Mad At My Gastric Bypass Surgeon

Today I had my one-year follow-up appointment with my gastric bypass doctor. It was combined with my first follow-up visit after the gall bladder surgery, which is why it’s a whole month early.

I got very upset immediately after the gall bladder surgery, as I was given no dietary restrictions other than “nothing greasy.” 2 days after surgery I ate a Michelina’s cheese tortellini meal (16 grams of protein!) and my stomach had a fit.

It burned. (Picture Gollum in Lord Of The Rings with the rope around his neck going “IT BURNS US!!”)And I got the pain I got that led to the gallstone diagnosis. This didn’t make me happy. Why did I have surgery if the pain wasn’t going to go away? I called the office and they called in a prescription to Nexium.

When DH came home with my RX, lo and behold it was extended release capsules. I had a fit. Somewhere – I thought it was by my doctor – I was told I couldn’t take anything extended release ever again. In fact, I know I’ve heard this more than once. It was NOT just the pain meds talking.

But the pharmacy wouldn’t take it back, so I was stuck with a very expensive bottle of meds I couldn’t take. Well, today at the follow up, my Dr. says he never said I can’t take extended release meds and that he prescribes Nexium all the time. GRRR. He said try and take it.

But I know I’ve been told that extended release meds won’t dissolve in time, that I’m never supposed to take anything that won’t dissolve in less than 20 minutes. It doesn’t stay in the pouch long enough to dissolve and will pass almost whole in your stool. I will find out who said so if it kills me.

The day I got the RX, I called back and spoke after hours to the Dr. on call. He said to just take Mylanta, which helped plenty and doesn’t cost anywhere near a bottle of Nexium. He also said that perhaps my gallstones were asymptomatic and maybe there was another problem.

My regular surgeon did not look happy when I repeated this. I sense the on-call Doc is going to get chewed out. Nevertheless, my surgeon says to try the Nexium and if I still get the pain to call and he’ll stick a scope in my pouch to see what’s going on.

What if I have an ulcer? What if I have some kind of tear or serious issue? Why couldn’t he stick the scope in my pouch right then? (Maybe it’s a big hairy deal to do that, I don’t know. Maybe he’s right and I’m ticked for no good reason.) I don’t feel that he’s really concerned or, to be frank, doing his job. He’s gotten my money for both the gastric bypass surgery AND the gall bladder surgery, so follow up visits are very fast and breezy.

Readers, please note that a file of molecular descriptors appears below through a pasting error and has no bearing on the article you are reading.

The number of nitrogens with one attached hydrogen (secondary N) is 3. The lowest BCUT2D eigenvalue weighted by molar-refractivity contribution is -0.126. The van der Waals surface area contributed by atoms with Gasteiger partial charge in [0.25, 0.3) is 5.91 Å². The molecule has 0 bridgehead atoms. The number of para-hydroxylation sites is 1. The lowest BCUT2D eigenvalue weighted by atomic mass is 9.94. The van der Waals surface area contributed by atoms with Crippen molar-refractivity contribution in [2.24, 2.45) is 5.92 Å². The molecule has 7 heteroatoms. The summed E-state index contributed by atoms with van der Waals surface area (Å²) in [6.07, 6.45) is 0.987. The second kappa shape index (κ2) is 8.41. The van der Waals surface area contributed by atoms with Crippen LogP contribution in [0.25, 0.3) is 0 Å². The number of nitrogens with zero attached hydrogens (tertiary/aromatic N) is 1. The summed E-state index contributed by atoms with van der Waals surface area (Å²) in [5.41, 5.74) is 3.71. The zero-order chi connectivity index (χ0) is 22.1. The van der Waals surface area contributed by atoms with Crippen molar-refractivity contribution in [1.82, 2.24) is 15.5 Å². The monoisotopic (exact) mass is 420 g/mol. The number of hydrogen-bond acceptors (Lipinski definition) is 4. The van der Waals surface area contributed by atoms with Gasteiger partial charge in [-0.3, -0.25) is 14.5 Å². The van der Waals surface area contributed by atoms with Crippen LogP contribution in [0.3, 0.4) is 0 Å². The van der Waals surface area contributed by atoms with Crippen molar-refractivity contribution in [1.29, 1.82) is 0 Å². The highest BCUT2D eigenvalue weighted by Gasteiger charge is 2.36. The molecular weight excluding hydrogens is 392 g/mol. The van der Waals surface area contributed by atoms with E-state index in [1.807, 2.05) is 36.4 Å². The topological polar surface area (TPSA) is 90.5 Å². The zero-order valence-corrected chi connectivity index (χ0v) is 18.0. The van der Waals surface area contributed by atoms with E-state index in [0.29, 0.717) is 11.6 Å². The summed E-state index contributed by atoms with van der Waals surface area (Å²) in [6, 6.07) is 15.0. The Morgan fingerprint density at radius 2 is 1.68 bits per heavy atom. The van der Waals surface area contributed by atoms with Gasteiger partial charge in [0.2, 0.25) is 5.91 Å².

I had to ask about my vitamin levels. But he looked at the results and red them off to me very quickly, leaving a blur of numbers in my brain that he pronounced all normal and good. So that’s one thing to be happy about – I was worried since taking vitamins regularly is not easy for me.

But again, I don’t know. Maybe I’m wrong – I’m certainly no medical expert. I guess I’ll have to wait and see whether or not the pain comes back.

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One Response to Mad At My Gastric Bypass Surgeon

  1. It’s been just over 4 months since I wrote this post, and I stumbled on it today as I was re-arranging some of my post categories. I feel I have to comment.

    Because my surgeon, that I was so mad at in this post, just saved my life. I seriously could have died when I had the twisted bowel episode, but he knew immediately what the problem was and took care of it, despite it being a very difficult surgery (I was in really bad shape). And he’s been absolutely wonderful through it all. Exactly the opposite of what I describe here.

    Plus, except for the extended release meds thing, he turned out to be 100% right about my gall bladder. Apparently, you can still have a stray stone or two left in the ducts after the gall bladder is removed. Which means you can still have some “discomfort” for a couple weeks or more post-op.

    So, rather than just deleting this post (it’s been up for 4 months, so that didn’t seem quite fair. Too many people have already seen it) let me take this opportunity to apologize to my Doc, even though I’ve never mentioned his name here.

    He’s now operated on me 3 times. And each time he’s done a fantastic job. At this point, I owe him my life. I would give him the highest recommendation to anyone considering surgery of any kind without the slightest hesitation.

    When I first went to the informational seminar, the first step in the gastric bypass surgery process, he and one other doc from the practice presented the info. Attendees were asked to choose which doc they had a preference for. I chose “either”.

    Without any disrespect to the “other” doc, who was on call when my wound got infected and did a great job with that crisis, I have to say I’m very glad I got the doc I did.

    If you ever see this, Dr. C, I love ya. Thanks for everything! And I’m sorry for what I said above. You were right, and I was very wrong.